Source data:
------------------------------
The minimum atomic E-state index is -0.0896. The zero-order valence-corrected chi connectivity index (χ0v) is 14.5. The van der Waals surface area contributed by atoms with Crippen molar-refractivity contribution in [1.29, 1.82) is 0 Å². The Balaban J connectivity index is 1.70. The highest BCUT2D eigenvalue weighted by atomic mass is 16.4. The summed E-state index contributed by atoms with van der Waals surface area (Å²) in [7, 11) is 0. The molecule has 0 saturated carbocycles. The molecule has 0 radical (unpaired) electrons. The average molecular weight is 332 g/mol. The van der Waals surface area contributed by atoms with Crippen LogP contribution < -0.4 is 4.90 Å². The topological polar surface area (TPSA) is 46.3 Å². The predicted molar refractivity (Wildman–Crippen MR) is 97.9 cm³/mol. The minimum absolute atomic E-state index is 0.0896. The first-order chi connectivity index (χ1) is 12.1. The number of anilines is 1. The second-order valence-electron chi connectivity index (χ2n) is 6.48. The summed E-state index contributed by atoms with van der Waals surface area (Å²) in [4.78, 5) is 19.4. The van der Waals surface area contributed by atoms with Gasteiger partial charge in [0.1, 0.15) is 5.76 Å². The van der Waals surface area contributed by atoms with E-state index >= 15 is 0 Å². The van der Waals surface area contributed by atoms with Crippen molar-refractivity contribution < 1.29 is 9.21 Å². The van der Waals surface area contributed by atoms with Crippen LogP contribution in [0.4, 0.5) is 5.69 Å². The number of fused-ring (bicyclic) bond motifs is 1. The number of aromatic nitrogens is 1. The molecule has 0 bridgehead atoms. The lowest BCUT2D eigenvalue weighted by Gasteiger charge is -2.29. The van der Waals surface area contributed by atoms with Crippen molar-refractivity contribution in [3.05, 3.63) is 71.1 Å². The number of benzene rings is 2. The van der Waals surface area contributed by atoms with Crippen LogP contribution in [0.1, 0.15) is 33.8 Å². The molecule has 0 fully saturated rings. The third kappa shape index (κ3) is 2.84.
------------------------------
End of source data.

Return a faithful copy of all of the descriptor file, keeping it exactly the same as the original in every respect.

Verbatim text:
The minimum atomic E-state index is -0.0896. The zero-order valence-corrected chi connectivity index (χ0v) is 14.5. The van der Waals surface area contributed by atoms with Crippen molar-refractivity contribution in [1.29, 1.82) is 0 Å². The Balaban J connectivity index is 1.70. The highest BCUT2D eigenvalue weighted by atomic mass is 16.4. The summed E-state index contributed by atoms with van der Waals surface area (Å²) in [7, 11) is 0. The molecule has 0 saturated carbocycles. The molecule has 0 radical (unpaired) electrons. The average molecular weight is 332 g/mol. The van der Waals surface area contributed by atoms with Crippen LogP contribution < -0.4 is 4.90 Å². The topological polar surface area (TPSA) is 46.3 Å². The predicted molar refractivity (Wildman–Crippen MR) is 97.9 cm³/mol. The minimum absolute atomic E-state index is 0.0896. The first-order chi connectivity index (χ1) is 12.1. The number of anilines is 1. The second-order valence-electron chi connectivity index (χ2n) is 6.48. The summed E-state index contributed by atoms with van der Waals surface area (Å²) in [4.78, 5) is 19.4. The van der Waals surface area contributed by atoms with Gasteiger partial charge in [0.1, 0.15) is 5.76 Å². The van der Waals surface area contributed by atoms with E-state index >= 15 is 0 Å². The van der Waals surface area contributed by atoms with Crippen molar-refractivity contribution < 1.29 is 9.21 Å². The van der Waals surface area contributed by atoms with Crippen LogP contribution in [0.4, 0.5) is 5.69 Å². The number of fused-ring (bicyclic) bond motifs is 1. The number of aromatic nitrogens is 1. The molecule has 0 bridgehead atoms. The lowest BCUT2D eigenvalue weighted by Gasteiger charge is -2.29. The van der Waals surface area contributed by atoms with Crippen molar-refractivity contribution in [3.05, 3.63) is 71.1 Å². The number of benzene rings is 2. The van der Waals surface area contributed by atoms with Crippen LogP contribution in [0.1, 0.15) is 33.8 Å². The molecule has 0 fully saturated rings. The third kappa shape index (κ3) is 2.84.